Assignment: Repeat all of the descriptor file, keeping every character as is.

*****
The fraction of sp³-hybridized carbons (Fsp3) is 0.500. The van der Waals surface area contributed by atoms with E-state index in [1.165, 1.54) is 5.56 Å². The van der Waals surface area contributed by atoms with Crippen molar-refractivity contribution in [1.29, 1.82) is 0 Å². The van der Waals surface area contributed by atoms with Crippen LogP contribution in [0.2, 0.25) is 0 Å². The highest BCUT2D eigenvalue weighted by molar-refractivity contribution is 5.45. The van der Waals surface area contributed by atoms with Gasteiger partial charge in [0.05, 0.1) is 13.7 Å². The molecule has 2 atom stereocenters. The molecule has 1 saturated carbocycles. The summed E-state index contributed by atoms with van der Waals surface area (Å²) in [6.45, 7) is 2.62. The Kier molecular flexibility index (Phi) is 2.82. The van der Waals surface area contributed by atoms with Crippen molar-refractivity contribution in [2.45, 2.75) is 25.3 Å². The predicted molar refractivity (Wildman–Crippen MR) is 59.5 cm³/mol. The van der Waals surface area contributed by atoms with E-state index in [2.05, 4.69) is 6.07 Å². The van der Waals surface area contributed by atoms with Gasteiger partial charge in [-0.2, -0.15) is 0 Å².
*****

The fraction of sp³-hybridized carbons (Fsp3) is 0.500. The van der Waals surface area contributed by atoms with E-state index in [1.165, 1.54) is 5.56 Å². The van der Waals surface area contributed by atoms with Crippen molar-refractivity contribution in [1.29, 1.82) is 0 Å². The van der Waals surface area contributed by atoms with Crippen LogP contribution in [0.2, 0.25) is 0 Å². The highest BCUT2D eigenvalue weighted by molar-refractivity contribution is 5.45. The van der Waals surface area contributed by atoms with Gasteiger partial charge in [0.05, 0.1) is 13.7 Å². The molecule has 2 atom stereocenters. The molecule has 1 saturated carbocycles. The summed E-state index contributed by atoms with van der Waals surface area (Å²) in [6.45, 7) is 2.62. The Kier molecular flexibility index (Phi) is 2.82. The van der Waals surface area contributed by atoms with Crippen molar-refractivity contribution in [2.45, 2.75) is 25.3 Å². The predicted molar refractivity (Wildman–Crippen MR) is 59.5 cm³/mol. The van der Waals surface area contributed by atoms with E-state index in [2.05, 4.69) is 6.07 Å². The van der Waals surface area contributed by atoms with Gasteiger partial charge in [-0.2, -0.15) is 0 Å².